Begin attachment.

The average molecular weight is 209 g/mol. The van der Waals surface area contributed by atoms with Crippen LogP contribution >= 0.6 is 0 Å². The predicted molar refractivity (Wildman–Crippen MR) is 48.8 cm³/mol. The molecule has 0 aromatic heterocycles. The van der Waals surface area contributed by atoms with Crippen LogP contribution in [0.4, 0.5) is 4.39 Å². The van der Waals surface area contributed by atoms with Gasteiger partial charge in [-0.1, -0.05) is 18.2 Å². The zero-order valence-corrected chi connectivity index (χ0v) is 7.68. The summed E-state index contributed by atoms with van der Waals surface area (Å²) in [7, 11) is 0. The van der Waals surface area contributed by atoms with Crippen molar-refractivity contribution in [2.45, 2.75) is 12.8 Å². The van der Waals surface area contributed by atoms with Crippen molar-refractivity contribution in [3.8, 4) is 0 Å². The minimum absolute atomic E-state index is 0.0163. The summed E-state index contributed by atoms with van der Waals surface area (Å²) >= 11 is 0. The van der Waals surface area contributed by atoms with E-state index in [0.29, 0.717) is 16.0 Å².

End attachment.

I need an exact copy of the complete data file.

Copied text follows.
The average molecular weight is 209 g/mol. The van der Waals surface area contributed by atoms with Crippen LogP contribution >= 0.6 is 0 Å². The predicted molar refractivity (Wildman–Crippen MR) is 48.8 cm³/mol. The molecule has 0 aromatic heterocycles. The van der Waals surface area contributed by atoms with Crippen LogP contribution in [0.4, 0.5) is 4.39 Å². The van der Waals surface area contributed by atoms with Gasteiger partial charge in [-0.1, -0.05) is 18.2 Å². The zero-order valence-corrected chi connectivity index (χ0v) is 7.68. The summed E-state index contributed by atoms with van der Waals surface area (Å²) in [7, 11) is 0. The van der Waals surface area contributed by atoms with Crippen molar-refractivity contribution in [2.45, 2.75) is 12.8 Å². The van der Waals surface area contributed by atoms with Crippen molar-refractivity contribution in [3.8, 4) is 0 Å². The minimum absolute atomic E-state index is 0.0163. The summed E-state index contributed by atoms with van der Waals surface area (Å²) >= 11 is 0. The van der Waals surface area contributed by atoms with E-state index in [0.29, 0.717) is 16.0 Å².